I have data from a source that has categories and sub categories and in some cases, even sub-sub categories.


The actions that can be performed on the tree elements are - addition of category/sub-category, renaming, ordering (asc/desc) and bucketing (putting different categories under one new category).

I'm stuck at trying to figure out the best way to represent such a structure. Should I represent it as a graphical tree? or should I let the user choose each element from dropdowns and provide a separate modal for editing the selected element?

2 Answers 2


I had recently come across the same problem. The solution that I came up with is an iterative categorization of information architecture.

In your case we have three levels


In order to smoothly run this interaction we need to maintain a card of catergories within some source. Each category will have some counter against them showing how many sub categories they have. Category with no sub category will have a grey font color and the ones which have sub categories will have blue font color. You can also add category by clicking on the fab button and perform other actions using the menu icon.

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After clicking on Category 01, same card will now show subcategories within category 01. Header will act as a breadcrumb now which will maintain your current state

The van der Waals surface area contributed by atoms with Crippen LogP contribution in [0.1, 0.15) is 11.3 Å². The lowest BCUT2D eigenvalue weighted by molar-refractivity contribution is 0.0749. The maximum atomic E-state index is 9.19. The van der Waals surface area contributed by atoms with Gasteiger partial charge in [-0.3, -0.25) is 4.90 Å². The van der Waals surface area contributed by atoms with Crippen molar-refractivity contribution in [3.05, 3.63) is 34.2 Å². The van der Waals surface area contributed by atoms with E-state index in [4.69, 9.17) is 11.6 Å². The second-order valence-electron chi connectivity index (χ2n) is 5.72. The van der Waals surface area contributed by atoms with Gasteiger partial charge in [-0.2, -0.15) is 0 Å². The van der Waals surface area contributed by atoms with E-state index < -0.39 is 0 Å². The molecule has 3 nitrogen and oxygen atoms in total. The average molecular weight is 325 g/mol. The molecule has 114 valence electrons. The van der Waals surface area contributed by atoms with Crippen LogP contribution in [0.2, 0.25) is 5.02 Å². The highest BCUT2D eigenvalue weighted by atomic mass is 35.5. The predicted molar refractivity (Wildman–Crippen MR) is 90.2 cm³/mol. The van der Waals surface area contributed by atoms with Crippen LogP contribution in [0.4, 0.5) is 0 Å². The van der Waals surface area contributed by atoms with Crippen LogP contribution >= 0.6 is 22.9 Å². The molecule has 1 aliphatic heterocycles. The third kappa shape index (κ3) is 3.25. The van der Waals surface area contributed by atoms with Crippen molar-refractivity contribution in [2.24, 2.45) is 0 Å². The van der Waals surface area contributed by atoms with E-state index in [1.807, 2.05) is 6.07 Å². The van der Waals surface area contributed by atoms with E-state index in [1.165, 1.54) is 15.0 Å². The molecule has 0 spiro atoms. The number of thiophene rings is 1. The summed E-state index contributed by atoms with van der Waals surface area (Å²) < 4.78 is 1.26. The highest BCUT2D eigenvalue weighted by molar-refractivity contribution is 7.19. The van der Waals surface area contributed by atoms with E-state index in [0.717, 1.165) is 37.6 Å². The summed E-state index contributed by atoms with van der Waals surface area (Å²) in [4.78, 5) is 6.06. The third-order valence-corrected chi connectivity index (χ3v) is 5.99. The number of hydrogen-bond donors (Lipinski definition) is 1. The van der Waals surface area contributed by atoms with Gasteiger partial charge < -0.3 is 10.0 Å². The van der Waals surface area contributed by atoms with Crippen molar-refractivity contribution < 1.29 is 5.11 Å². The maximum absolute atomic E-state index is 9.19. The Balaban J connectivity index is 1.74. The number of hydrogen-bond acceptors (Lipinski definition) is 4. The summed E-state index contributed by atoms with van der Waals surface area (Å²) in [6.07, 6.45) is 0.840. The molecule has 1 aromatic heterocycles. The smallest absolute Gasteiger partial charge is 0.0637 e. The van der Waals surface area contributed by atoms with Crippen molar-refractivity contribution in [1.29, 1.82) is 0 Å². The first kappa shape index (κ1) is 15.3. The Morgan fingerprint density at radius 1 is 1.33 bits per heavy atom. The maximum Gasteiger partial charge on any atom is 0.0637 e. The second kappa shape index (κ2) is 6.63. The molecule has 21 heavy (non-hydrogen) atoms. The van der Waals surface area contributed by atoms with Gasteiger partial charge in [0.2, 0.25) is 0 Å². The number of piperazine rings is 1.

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And if you click subcategory 01, you will now be able to see sub-sub-categories and perform certain actions on them. You can always go back by clicking on the links in bread crumb.

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Everything you've described here can be done by the style of tree representation used by the bog-standard windows file explorer, so why not replicate that representation and interaction for your data set?

How Windows Explorer interactions work:

  • addition of category/sub-category, --> right click for "new folder"

  • option renaming --> right-click for "rename" option ordering

  • (asc/desc) --> sort files by data / name header etc

  • bucketing (putting different categories under one new category) -->
    cut/paste or drag'n'drop in file explorer

It might not look spectacular, but people will be used to it which has its advantages. Alfred Kobsa found the windows explorer style of viewer to be at least as good as more contemporary styles of tree viewer in his experiment --> "User Experiments with Tree Visualization Systems" doi: 10.1109/INFOVIS.2004.70 (currently ieee is failing this doi, but copies of the pdf can be found on the web)

Of course this is based on desktop use, for mobile devices interactions will necessarily be different, but context wasn't specified ;-)

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